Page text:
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The Gender Divide Redefined

The differences between male and female leaders are fewer than you think—but women still don’t make it to senior level roles

The great gender debate continues—and we add new data to the topic of gender balance in the leadership ranks.

“Why are women unable to rise as frequently as men? And why does a male-female wage gap still exist across a wide range of jobs including managerial positions? We have found, these conditions do not stem from their competence to lead.”

The Gender Divide Redefined

More Same Than Different

The lobby of EY’s New York headquarters features a larger-than life mural proclaiming: “80 Years Until Gender Parity? Time to Fast Forward.” With this display EY shows its awareness of the importance of workforce gender diversity. But it’s far from alone! Companies around the world recognize that diversity is not just an issue of social equality; it’s also good business.

We looked at how women and men differ in skills and personality patterns, offering unique insights into what enables or hinders greater gender diversity.


The glass ceiling for women in the workplace is cracking, but it’s a long way from shattering. Because assessments represent investment, the ratio of men to women chosen to complete these assessments is a reliable indicator of gender diversity among high-potential leaders. Far more women are chosen as candidates for assessment at lower leader levels than at senior levels (See “Chosen Assessment Participants” graphic). This conveys to women: It’s OK to be a lower-level leader, but you’re not yet ready to rise to the top! Why are women rising less frequently? We have found that this is not rooted in a lower competence to lead.

When we looked at business drivers differences, not one was statistically significant —in fact, neither gender scores extremely high.

We’ve also heard considerable discussion about men being better at the “harder” side of business, while women shine in the “softer” side. But looking at the “softer” versus “harder” business drivers, there is little support for this proposition.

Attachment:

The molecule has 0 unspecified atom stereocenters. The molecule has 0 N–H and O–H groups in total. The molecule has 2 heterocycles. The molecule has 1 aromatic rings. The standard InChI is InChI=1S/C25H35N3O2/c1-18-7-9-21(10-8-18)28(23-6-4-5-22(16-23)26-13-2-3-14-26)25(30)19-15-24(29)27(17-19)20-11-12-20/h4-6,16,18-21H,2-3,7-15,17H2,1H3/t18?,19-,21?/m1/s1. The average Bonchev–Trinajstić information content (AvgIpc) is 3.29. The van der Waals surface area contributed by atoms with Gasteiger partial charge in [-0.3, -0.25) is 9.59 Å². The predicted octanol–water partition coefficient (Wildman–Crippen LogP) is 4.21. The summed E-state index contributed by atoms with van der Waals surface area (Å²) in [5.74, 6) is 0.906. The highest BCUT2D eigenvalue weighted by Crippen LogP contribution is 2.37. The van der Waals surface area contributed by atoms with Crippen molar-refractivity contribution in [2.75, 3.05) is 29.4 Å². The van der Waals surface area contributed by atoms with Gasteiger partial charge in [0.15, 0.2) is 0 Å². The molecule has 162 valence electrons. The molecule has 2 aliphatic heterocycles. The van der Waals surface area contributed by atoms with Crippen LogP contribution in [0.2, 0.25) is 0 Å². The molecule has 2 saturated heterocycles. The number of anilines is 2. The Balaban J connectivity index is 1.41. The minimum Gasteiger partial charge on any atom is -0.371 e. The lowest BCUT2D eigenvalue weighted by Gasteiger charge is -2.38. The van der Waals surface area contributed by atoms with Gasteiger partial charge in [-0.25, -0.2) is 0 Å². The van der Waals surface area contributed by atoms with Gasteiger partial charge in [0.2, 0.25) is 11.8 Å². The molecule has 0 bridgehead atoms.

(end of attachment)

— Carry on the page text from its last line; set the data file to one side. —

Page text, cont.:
While we found no gender differences in business driver scores, we did see significant distinctions on three personality traits displayed in the “Personality Gaps” graphic:

  • Men trump women in inquisitiveness. Possible reasons include men gravitating toward STEM (science, technology, engineering, and math) careers that reinforce and reward structured inquiry. Also notable are cultural attitudes and practices. In some countries, women entering the workforce were raised in an environment that reinforced silence over curiosity.
  • Women are typically more interpersonally sensitive than men. This can be an advantage in environments where leaders are valued for their demeanor and interactions with others.
  • Men tend to be more impulsive than women. We surmise that men are reinforced to “just do it” without considering consequences. Women, on the other hand, are often nurtured with the outlook, Don’t do it unless you can do it right.


  1. A work culture that makes all types of diversity a key priority is a must. Organizational initiatives that reinforce such an environment include establishing women support groups, maintaining flexible working arrangements, nominating and nurturing high-potential women leaders, and career mentoring. Strive for a reputation of valuing diversity. One top Japanese corporation has done this by setting a goal to double its women leaders and professionals and enacting a set of strong initiatives.
  2. Networking is an essential element to success. Sponsor formal networking activities for women, and encourage self-initiated networking. Women as well as men can super-power their own networks around career development, idea generation, key influencers, and formal mentorships. The latter is especially important for women, as almost two-thirds of them have never had a formal mentor. Even one good mentor means they are more likely to climb the organizational ladder.

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